Near the star-note exhibit, adults and children are pressing buttons to shine ultraviolet light on security strips—yellow, green, orange, red, or blue, depending on the denomination—embedded in each note. And the dots and dashes of engraving plates, which are retired after one million impressions (usually in 33 production days), are smudged with visitors’ fingerprints.
At the Mutilated Currency Redemption Desk, a crowd gathers where currency examiner Jessie Marcus has opened an envelope of crumbling $100s and $20s. “It’s petrified. It went through a flood,” explains Jessie, as she slips a scalpel under a single layer. “I use a lot of tape and glue. It’s like a puzzle.” People whose money has been singed in a fire, glued together by a flood, or swallowed by a cow (yes, this actually happened) count on currency redeemers to reconstruct (not restore) bills from the remnants. They’ll receive full reimbursement for each note that is at least 51 percent present.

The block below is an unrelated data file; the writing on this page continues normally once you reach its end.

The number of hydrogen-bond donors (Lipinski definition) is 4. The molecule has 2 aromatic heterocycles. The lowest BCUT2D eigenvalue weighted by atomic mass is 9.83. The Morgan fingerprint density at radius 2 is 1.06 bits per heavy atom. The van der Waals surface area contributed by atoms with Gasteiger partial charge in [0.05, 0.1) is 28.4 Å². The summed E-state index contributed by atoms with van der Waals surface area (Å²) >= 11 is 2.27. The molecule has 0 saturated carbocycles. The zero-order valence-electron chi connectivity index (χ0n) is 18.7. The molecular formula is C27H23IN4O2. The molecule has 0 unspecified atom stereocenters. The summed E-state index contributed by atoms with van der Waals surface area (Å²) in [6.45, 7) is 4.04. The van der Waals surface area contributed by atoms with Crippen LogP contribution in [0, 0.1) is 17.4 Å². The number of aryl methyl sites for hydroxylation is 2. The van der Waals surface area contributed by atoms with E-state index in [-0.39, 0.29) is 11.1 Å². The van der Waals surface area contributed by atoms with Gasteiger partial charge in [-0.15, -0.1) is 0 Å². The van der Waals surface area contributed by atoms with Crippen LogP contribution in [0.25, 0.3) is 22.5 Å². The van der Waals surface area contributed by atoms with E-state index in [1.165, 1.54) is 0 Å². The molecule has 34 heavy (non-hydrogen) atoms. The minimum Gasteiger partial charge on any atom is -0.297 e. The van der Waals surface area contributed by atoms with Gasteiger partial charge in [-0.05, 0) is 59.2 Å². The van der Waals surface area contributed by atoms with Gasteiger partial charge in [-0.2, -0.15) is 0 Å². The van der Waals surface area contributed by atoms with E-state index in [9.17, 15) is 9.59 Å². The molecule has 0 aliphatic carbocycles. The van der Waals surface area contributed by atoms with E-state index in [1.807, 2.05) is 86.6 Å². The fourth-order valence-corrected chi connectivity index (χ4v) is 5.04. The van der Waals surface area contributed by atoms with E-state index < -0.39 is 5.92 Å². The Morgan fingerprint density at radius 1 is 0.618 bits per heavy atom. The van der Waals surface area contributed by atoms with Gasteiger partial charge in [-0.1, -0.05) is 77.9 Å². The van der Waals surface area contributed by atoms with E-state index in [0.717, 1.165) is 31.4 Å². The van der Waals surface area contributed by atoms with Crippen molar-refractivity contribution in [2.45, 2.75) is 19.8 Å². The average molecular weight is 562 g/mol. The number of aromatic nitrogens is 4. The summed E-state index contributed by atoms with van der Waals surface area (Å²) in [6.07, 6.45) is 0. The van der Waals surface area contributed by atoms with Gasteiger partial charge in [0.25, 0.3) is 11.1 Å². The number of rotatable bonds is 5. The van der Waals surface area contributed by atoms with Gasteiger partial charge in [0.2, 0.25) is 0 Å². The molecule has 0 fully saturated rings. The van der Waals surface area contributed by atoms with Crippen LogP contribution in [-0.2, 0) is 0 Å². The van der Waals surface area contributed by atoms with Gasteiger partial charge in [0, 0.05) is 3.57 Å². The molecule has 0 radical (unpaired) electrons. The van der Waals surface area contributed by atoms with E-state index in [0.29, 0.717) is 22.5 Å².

The Moneyfactory Gift Shop brims with sheets of uncut currency, bags of shredded bills (buy $500 worth for a few bucks), money-motif mouse pads, golf balls, and a book that shows how to make a bill into a bow tie or a ring.
NEXT TIME you open your wallet, try this: Check the upper right of each bill in your wallet. If you see a small FW, you’re holding one of the 4.4 billion notes printed each year in Fort Worth. Made in Texas, good as gold.
The Tour and Visitor Center of the Bureau of Engraving and Printing’s Western Currency Facility (WCF) is at 9000 Blue Mound Rd., Fort Worth 76131. Call 817/231-4000 or 866/865-1194; www.moneyfactory.gov/locations/section.cfm/25. Hours: Mon-Fri 10:30-6:30 (June-July) and Mon-Fri 8:30-3:30 (Aug-May). Visitors may view a 15-minute video, enjoy 2 floors of interactive displays and exhibits, visit the Moneyfactory Gift Shop, and take a free, 45-minute guided tour. Tour times vary; call ahead.